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God's Not Mad at You
“Should we get doctrine from the book of Acts?”

“Should we get doctrine from the book of Acts?”

NOVEMBER 26, 2021

/ Programs / Key Life / “Should we get doctrine from the book of Acts?”

Steve Brown:
Should we get doctrine from the book of Acts? The answer to that and questions on Key Life.

Matthew Porter:
This is Key Life dedicated to the message that the only people who get any better are those who know that if they don’t get any better, God will still love them anyway. That teaching raises a lot of questions, so here’s author and seminary professor Steve Brown, along with Pete Alwinson from ForgeBibleStudy.com with answers to the Bible, that’ll make you free.

Steve Brown:
Thank you Matthew. Hey Pete.

Pete Alwinson:
Hey man. And Matthew is a great gift to us here at Key Life and our guys behind the scenes. You know, all these guys.

Steve Brown:
You know, what we ought to do sometime is just have a week of programs, when we introduce the staff.

Pete Alwinson:
Yeah. We should do that.

Steve Brown:
The people, they hear our voices, so we get credit or blame. I think we ought to spread both around.

Pete Alwinson:
Jeremy could cut us off, if he wanted to. Right? I mean, come on.

Steve Brown:
Jeremy, who produces this program and all the Key Life programs is multi-gifted.

Pete Alwinson:
Yeah.

Steve Brown:
He’s one of the finest musicians I’ve ever known, plays several instruments and sometimes, and this is true at the same time. He’s a teacher and incredibly, he goes to seminary, so he’s educated theologically and he is unbelievable in terms of technical production.

Pete Alwinson:
Well, there it is.

Steve Brown:
There you go.

Pete Alwinson:
So, we’re not in this alone.

Steve Brown:
No, we’re really not. And a lot of people make this happen. And we are so thankful for it. And you’re one of them you come in here in the midst of a busy schedule every Friday. And I appreciate that more than you know.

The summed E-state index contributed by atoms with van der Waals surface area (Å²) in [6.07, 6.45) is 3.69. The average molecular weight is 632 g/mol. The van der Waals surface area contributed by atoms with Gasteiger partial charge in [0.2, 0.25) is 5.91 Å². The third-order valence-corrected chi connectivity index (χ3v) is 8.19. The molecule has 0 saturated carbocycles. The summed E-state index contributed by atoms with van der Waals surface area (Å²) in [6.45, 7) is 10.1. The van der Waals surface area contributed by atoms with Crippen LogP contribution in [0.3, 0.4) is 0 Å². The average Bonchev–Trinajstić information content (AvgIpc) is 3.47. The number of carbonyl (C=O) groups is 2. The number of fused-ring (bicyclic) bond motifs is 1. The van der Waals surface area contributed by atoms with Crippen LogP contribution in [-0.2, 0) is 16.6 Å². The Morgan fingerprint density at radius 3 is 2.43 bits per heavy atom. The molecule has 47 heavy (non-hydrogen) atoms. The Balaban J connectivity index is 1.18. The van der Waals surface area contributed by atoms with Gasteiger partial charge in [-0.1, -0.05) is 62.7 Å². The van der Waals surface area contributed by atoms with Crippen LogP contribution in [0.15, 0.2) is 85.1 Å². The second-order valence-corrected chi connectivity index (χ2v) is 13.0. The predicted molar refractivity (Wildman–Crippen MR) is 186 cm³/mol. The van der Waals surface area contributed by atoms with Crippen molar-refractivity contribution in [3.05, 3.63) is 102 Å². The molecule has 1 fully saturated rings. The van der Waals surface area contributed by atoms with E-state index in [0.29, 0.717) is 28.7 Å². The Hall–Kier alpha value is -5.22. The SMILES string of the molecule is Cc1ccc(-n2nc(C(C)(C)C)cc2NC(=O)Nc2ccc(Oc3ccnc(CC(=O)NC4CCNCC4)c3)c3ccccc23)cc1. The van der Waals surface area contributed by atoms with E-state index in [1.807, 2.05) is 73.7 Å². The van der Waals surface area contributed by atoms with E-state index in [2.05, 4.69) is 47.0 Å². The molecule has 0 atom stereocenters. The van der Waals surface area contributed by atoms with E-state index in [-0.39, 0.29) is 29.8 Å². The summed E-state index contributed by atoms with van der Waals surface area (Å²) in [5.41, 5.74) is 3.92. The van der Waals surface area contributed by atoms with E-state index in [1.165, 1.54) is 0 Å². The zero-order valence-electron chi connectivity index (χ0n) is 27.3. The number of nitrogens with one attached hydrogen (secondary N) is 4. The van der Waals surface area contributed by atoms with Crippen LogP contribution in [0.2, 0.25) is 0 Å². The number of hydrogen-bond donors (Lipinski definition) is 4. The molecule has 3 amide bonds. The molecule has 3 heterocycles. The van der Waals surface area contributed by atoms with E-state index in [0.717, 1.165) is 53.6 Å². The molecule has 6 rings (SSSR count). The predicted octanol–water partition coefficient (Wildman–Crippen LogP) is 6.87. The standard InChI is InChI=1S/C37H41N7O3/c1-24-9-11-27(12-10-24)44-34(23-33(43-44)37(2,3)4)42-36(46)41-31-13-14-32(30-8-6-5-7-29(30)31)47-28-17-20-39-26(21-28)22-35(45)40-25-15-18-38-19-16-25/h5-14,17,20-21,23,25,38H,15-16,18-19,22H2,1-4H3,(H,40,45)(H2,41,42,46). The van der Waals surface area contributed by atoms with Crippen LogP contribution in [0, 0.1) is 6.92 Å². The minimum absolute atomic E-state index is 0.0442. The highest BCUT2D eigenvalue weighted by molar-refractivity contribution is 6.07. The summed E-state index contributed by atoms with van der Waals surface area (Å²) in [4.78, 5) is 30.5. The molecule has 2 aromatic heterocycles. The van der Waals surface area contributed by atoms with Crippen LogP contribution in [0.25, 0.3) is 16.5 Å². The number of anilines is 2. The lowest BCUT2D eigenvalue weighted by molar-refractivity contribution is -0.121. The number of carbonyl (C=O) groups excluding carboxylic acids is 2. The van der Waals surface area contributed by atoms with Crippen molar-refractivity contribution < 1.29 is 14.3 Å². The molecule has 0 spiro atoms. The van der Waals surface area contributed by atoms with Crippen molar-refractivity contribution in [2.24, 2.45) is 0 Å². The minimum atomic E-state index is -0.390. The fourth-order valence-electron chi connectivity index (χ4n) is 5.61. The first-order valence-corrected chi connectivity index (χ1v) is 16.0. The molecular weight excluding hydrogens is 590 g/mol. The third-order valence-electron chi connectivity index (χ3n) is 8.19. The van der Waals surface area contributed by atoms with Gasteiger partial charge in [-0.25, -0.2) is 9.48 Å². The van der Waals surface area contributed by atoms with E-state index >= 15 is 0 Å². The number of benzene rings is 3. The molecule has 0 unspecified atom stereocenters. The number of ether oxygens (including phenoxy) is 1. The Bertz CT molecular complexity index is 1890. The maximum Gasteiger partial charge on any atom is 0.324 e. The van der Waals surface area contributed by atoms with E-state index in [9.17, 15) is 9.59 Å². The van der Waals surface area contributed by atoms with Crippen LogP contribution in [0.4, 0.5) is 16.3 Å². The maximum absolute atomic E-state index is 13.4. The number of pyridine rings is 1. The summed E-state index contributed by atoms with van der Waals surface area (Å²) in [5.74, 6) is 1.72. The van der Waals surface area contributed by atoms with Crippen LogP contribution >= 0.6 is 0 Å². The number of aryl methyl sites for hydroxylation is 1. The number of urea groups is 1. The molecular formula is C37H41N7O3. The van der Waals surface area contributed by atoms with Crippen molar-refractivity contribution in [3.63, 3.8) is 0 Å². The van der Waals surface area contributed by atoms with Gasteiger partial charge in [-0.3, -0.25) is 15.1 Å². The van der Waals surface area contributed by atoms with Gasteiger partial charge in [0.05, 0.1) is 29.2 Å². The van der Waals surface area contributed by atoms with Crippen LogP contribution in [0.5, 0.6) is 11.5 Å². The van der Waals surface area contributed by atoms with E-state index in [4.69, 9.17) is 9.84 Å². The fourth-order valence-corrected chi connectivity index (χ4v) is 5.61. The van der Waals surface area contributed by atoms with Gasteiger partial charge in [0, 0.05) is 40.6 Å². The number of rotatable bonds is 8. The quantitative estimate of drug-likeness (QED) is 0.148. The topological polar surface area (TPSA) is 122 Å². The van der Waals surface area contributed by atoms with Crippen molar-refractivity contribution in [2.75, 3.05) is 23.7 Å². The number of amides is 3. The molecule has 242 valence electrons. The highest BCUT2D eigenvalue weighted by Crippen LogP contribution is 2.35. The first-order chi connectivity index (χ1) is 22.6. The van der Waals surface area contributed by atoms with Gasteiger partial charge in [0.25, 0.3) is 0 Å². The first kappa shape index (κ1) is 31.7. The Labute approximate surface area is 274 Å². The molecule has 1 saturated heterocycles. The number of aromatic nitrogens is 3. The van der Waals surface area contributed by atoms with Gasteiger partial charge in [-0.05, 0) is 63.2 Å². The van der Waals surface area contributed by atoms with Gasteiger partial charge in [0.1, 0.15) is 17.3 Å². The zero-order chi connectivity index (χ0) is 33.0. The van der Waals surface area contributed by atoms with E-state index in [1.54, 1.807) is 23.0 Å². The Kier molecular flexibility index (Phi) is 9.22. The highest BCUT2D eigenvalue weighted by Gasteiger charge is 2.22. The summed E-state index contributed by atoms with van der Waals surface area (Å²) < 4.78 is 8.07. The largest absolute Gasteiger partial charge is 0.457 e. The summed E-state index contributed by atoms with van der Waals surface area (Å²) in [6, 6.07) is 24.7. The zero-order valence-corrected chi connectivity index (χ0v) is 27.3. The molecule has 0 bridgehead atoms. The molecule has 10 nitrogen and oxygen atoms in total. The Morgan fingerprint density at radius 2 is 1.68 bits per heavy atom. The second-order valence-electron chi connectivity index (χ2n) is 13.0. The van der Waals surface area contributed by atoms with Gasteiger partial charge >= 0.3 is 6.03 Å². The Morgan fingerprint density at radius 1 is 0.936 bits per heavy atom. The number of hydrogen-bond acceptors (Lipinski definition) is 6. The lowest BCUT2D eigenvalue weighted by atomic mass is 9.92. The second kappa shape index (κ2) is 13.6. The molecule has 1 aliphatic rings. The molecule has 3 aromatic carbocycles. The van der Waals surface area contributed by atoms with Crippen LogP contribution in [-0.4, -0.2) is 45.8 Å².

Pete Alwinson:
Love it.

Steve Brown:
And I come here too. So, I ought to get some credit for that too.

Pete Alwinson:
Come on. You’ve got the voice, man.

Steve Brown:
Hey, listen. Pete comes in every Friday and we answer questions and we love your questions. You can call 1-800-KEY-LIFE, 24 7, record your question, and we sometimes put your voice on the air. You can send your question to

Key Life Network
P.O. Box 5000
Maitland, Florida 32794

In Canada, it’s

P.O. Box 28060

Waterloo, Ontario N2L 6J8

Or you can e-mail us at Steve@keylife.org. And as you ask your question, if you can help us financially, we’ll rise up and call you blessed. And we’ll use it for the glory of God. Only about 10% of the people who benefit by this ministry are able to help us financially. And that makes them champions, for those who can’t. So, if you can be a champion for somebody else, be as generous as you can. If you’re not called there, we understand, say a prayer for us, Pete, why don’t you lead us in prayer and we’ll get to these questions.

Pete Alwinson:
Alright. Well, Father, we come to you at the end of this week. And it’s been a long week and for some, it’s been a great week and full of challenges, for others, it’s been a week of sickness, it’s been a week of maybe some difficult news. And so, we come to you and we look up for a minute and we remember that you are God and that our lives are not randomly led and lived in a world without God. But you have come after us, that we are your beloved children, daughters, and sons. That you’ve forgiven us because of Jesus that you have a plan for our life. And that truly because of the gospel, all things work together for good to those who love God and are called according to your purpose. So, we rest in you right now and we give you the week and we ask that you would continue to unfold your plan and your truth to glorify your name and spread your gospel, build your church. And that we would be a part of it. Meet our needs Father, we pray. Thank you for Steve for Key Life for the time to even be honest with our questions that you could help bring us answers through your word. And so, we give you honor and praise in this time. Now, as we pray in Jesus’ holy name. Amen.